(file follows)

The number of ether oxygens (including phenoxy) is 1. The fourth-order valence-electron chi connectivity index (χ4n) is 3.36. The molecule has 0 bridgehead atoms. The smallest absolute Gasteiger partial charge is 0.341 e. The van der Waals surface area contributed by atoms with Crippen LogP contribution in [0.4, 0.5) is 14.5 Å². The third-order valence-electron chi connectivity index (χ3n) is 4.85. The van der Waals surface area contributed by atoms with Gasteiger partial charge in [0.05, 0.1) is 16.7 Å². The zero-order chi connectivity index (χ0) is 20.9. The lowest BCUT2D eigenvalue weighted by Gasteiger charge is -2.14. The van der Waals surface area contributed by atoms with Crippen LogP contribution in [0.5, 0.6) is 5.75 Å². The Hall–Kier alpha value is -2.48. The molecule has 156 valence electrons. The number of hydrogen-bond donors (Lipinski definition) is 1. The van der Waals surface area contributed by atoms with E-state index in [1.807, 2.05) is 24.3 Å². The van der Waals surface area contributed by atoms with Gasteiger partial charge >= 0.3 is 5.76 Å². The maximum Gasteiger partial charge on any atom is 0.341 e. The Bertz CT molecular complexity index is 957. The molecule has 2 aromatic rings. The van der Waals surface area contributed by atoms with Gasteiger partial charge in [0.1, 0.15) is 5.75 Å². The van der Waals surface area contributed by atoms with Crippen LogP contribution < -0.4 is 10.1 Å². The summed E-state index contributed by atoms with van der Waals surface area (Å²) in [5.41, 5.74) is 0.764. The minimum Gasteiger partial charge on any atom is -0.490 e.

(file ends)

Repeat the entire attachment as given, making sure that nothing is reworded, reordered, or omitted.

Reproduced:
The number of ether oxygens (including phenoxy) is 1. The fourth-order valence-electron chi connectivity index (χ4n) is 3.36. The molecule has 0 bridgehead atoms. The smallest absolute Gasteiger partial charge is 0.341 e. The van der Waals surface area contributed by atoms with Crippen LogP contribution in [0.4, 0.5) is 14.5 Å². The third-order valence-electron chi connectivity index (χ3n) is 4.85. The van der Waals surface area contributed by atoms with Gasteiger partial charge in [0.05, 0.1) is 16.7 Å². The zero-order chi connectivity index (χ0) is 20.9. The lowest BCUT2D eigenvalue weighted by Gasteiger charge is -2.14. The van der Waals surface area contributed by atoms with Crippen LogP contribution in [0.5, 0.6) is 5.75 Å². The Hall–Kier alpha value is -2.48. The molecule has 156 valence electrons. The number of hydrogen-bond donors (Lipinski definition) is 1. The van der Waals surface area contributed by atoms with E-state index in [1.807, 2.05) is 24.3 Å². The van der Waals surface area contributed by atoms with Gasteiger partial charge >= 0.3 is 5.76 Å². The maximum Gasteiger partial charge on any atom is 0.341 e. The Bertz CT molecular complexity index is 957. The molecule has 2 aromatic rings. The van der Waals surface area contributed by atoms with Gasteiger partial charge in [0.1, 0.15) is 5.75 Å². The van der Waals surface area contributed by atoms with Crippen LogP contribution < -0.4 is 10.1 Å². The summed E-state index contributed by atoms with van der Waals surface area (Å²) in [5.41, 5.74) is 0.764. The minimum Gasteiger partial charge on any atom is -0.490 e.